(11AM EST – promoted by Nightprowlkitty)
Cross-posted at Progressive Blue and several other places.
Actually the list of ways to kill off competition from Parties that represent the people is endless. When it comes to getting things done, taking out Third Parties has been one place where the two power parties has always preformed to the utmost of their ability and this is just one New York story.
Some states have evolved Fusion Parties in an attempt to get out from under the scrutiny of these power happy keepers of the plutocracy. One of these upstanding parties is The Working Families Party that has some presence in New York State. They stand for progressive values and labor union rights but this party has endorsed Andrew Cuomo. Reading Cuomo Vows Offensive Against Labor Unions it seems mysterious that the Working Families Party would place Cuomo on the ticket.
Andrew M. Cuomo will mount a presidential-style permanent political campaign to counter the well-financed labor unions he believes have bullied previous governors and lawmakers into making bad decisions. He will seek to transform the state’s weak business lobby into a more formidable ally, believing that corporate leaders in New York have virtually surrendered the field to big labor.
By following the explanation of Celeste Katz who writes The Daily Politic at the New York Daily News the mystery is solved. Did you know that the Working Families Party has to receive 50,000 votes in the governors race this year to be on the ticket in 2010? Not getting those 50,000 (and it was because of Andrew Cuomo) was how the Liberal Party lost a column in New York State and later withered and died.
The short version is that Andrew Cuomo used that 50,000 hurdle to blackmail the Working Families Party but below the fold I’ll follow the full explanation by Celeste Katz to understand how a union hating gubernatorial candidate got the endorsement of a party that is suppose to represent labor.
First there was this story in early June, Cuomo: WFP = NO.
“The Working Families Party Convention is this weekend and we will not be submitting Andrew Cuomo’s name for the nomination,” said Cuomo spokesman Phil Singer. “There are several open issues that need to be considered, including but not limited to an ongoing Federal investigation as well as policy and procedural issues. We will revisit the question in September at which time there will be more information available.”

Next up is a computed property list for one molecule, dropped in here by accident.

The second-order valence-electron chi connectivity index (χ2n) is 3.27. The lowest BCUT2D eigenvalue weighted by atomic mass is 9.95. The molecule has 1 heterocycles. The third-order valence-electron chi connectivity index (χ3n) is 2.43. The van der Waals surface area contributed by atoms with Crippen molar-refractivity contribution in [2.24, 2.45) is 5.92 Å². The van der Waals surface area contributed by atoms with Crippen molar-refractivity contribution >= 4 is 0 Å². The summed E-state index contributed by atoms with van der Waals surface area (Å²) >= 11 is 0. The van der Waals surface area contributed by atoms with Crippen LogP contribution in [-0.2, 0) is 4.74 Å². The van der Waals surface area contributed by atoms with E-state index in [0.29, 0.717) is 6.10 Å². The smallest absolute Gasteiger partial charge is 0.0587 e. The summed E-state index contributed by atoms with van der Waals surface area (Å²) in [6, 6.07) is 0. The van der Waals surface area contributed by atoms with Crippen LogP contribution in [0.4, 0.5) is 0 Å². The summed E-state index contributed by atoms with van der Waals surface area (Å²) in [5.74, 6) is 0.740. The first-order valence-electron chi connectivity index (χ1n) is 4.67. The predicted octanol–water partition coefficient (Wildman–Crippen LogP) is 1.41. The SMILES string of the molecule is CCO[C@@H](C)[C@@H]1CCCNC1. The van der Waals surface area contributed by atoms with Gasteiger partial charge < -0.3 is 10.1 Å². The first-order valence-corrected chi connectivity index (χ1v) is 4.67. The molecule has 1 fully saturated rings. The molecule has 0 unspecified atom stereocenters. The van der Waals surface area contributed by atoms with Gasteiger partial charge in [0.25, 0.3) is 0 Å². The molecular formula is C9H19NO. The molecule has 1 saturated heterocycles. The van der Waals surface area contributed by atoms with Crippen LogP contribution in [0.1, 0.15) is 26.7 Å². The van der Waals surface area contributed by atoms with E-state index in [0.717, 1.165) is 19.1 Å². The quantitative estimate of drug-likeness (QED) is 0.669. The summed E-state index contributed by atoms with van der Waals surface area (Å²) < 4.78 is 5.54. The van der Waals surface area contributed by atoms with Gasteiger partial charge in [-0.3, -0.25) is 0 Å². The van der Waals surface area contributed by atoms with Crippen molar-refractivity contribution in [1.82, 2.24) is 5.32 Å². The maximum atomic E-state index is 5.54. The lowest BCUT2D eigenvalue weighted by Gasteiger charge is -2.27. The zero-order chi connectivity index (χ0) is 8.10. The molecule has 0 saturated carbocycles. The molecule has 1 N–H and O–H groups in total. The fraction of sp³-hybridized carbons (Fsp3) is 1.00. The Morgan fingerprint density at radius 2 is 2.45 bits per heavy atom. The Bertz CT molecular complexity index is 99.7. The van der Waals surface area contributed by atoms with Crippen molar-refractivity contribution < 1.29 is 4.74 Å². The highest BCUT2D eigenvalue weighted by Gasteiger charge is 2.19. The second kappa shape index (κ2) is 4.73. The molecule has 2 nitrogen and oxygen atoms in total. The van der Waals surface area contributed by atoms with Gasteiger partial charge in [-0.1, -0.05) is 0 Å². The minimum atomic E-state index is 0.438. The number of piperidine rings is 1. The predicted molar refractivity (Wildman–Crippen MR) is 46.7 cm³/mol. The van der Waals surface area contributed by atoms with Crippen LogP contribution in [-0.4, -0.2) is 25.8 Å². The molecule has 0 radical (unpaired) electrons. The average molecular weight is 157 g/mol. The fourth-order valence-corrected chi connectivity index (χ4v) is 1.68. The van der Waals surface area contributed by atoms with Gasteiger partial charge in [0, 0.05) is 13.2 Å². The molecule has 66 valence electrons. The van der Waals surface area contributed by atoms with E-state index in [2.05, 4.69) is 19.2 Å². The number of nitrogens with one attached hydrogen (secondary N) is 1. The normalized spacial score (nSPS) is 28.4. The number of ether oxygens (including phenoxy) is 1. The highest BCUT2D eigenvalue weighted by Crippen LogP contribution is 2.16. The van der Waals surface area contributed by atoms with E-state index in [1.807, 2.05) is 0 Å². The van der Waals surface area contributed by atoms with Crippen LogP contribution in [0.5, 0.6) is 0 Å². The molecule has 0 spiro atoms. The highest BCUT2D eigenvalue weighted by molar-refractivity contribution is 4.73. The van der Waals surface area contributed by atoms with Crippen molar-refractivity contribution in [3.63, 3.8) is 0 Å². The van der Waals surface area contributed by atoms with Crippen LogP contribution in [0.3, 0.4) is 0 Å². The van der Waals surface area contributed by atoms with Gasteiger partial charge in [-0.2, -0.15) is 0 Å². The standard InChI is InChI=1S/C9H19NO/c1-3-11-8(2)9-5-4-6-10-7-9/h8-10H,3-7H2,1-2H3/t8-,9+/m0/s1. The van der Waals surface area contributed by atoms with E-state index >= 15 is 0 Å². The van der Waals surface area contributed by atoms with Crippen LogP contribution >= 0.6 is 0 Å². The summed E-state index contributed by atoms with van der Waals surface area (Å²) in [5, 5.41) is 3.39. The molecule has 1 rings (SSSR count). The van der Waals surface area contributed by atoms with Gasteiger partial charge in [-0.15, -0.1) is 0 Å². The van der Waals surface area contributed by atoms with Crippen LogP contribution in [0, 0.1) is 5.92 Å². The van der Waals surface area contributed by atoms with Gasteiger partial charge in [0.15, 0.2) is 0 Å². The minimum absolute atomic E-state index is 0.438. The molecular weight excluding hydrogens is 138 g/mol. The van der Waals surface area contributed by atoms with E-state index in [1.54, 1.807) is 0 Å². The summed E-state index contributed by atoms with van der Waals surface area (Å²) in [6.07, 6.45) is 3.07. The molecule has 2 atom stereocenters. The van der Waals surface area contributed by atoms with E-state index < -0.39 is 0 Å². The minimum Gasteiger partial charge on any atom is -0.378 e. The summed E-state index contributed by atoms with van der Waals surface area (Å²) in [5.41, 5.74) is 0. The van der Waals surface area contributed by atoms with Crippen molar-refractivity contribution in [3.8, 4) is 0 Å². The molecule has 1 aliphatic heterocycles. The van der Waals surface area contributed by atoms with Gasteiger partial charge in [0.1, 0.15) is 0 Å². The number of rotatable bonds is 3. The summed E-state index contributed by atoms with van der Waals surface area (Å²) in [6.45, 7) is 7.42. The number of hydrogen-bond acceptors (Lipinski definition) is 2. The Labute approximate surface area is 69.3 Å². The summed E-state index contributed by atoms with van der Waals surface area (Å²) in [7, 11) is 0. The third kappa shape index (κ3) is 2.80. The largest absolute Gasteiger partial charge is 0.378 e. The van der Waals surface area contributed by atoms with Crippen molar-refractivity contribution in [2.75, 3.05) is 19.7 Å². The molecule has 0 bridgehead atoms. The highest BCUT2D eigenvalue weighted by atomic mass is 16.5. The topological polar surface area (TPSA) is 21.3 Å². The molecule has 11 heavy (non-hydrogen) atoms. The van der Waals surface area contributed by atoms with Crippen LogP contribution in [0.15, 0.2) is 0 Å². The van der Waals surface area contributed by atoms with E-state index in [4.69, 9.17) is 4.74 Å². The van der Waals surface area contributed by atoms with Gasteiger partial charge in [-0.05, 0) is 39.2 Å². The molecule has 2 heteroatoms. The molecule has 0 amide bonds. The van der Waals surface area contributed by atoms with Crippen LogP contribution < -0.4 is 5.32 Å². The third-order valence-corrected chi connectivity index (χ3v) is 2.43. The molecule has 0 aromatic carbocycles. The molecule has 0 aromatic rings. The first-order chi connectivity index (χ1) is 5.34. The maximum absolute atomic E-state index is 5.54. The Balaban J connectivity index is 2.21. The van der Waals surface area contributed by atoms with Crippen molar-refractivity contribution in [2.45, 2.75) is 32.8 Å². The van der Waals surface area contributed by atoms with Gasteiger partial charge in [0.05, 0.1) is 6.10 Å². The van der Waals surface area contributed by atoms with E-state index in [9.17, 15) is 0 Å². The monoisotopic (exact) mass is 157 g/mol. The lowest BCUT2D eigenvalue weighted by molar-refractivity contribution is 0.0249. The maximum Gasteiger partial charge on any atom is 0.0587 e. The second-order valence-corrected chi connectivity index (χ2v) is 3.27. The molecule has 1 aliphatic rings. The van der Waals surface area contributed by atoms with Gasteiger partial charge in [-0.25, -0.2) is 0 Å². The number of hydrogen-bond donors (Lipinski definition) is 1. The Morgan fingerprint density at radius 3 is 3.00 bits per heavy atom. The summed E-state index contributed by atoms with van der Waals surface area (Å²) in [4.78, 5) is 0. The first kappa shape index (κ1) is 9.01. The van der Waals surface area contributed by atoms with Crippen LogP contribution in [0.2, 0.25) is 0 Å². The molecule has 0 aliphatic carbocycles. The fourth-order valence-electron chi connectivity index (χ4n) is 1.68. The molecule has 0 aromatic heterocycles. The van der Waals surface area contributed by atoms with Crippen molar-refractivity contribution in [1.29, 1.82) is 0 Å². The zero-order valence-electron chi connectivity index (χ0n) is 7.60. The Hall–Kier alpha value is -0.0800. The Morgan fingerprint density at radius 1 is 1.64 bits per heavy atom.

A number of newspapers (including, in the nature of full disclosure, the Daily News, with whose editorial policy I don’t have any connection) have pressed Cuomo to reject the WFP line.
Cuomo has, however, accepted the nomination of the Independence Party, which has an operative who is also under investigation related to the fate of money spent on Mayor Bloomberg’s 2009 campaign. The operative, John Haggerty, now works for GOP gubernatorial hopeful Carl Paladino, who has defended the hire.
At the time while Cuomo was defending the Independence Party being investigated, the investigation that Cuomo used as an excuse was going quite smoothly. It would seem that the always vainglorious Cuomo had an ulterior motive where that requirement of 50,000 votes in the governor’s race would become his leverage.
To reduce some of Mr. Cuomo’s leverage over the party, allies of the party in the State Senate on Sunday introduced legislation that would allow the Working Families Party to retain its line if any of its endorsed candidates for statewide office, including for United States Senate or comptroller, won 50,000 votes. But the bill’s prospects in the Legislature are uncertain.
Mr. Cuomo has promised to rein in state spending and hold the line on new taxes if he is elected governor. But that agenda clashes with the aims of the Working Families Party, which has advocated for an energetic, expansive public sector and for middle-class property tax relief financed by higher taxes on the wealthiest New Yorkers.
As a result, Mr. Cuomo’s demands have set off a furious debate within the party coalition, which includes labor powerhouses like Service Employees International Union 1199, the health care workers union, and the United Federation of Teachers, which represents New York City teachers. Some of the party’s constituents believe Mr. Cuomo is intent on emasculating their coalition before he arrives in Albany, viewing it as a potential threat to his authority if he becomes governor.
Staying alive with 50,000 votes in any statewide race was a big problem for Cuomo’s “weak business lobby” and those “well-financed labor unions” must not be as strong as he claims because no laws were changed. As to the Daily News editorial, A mandate for Andrew: Cuomo must reject the Working Families Party ballot line.
The WFP – in cahoots with pliable state Senate Democrats – is trying to jam through a major change in election law that would serve no purpose other than saving its own skin.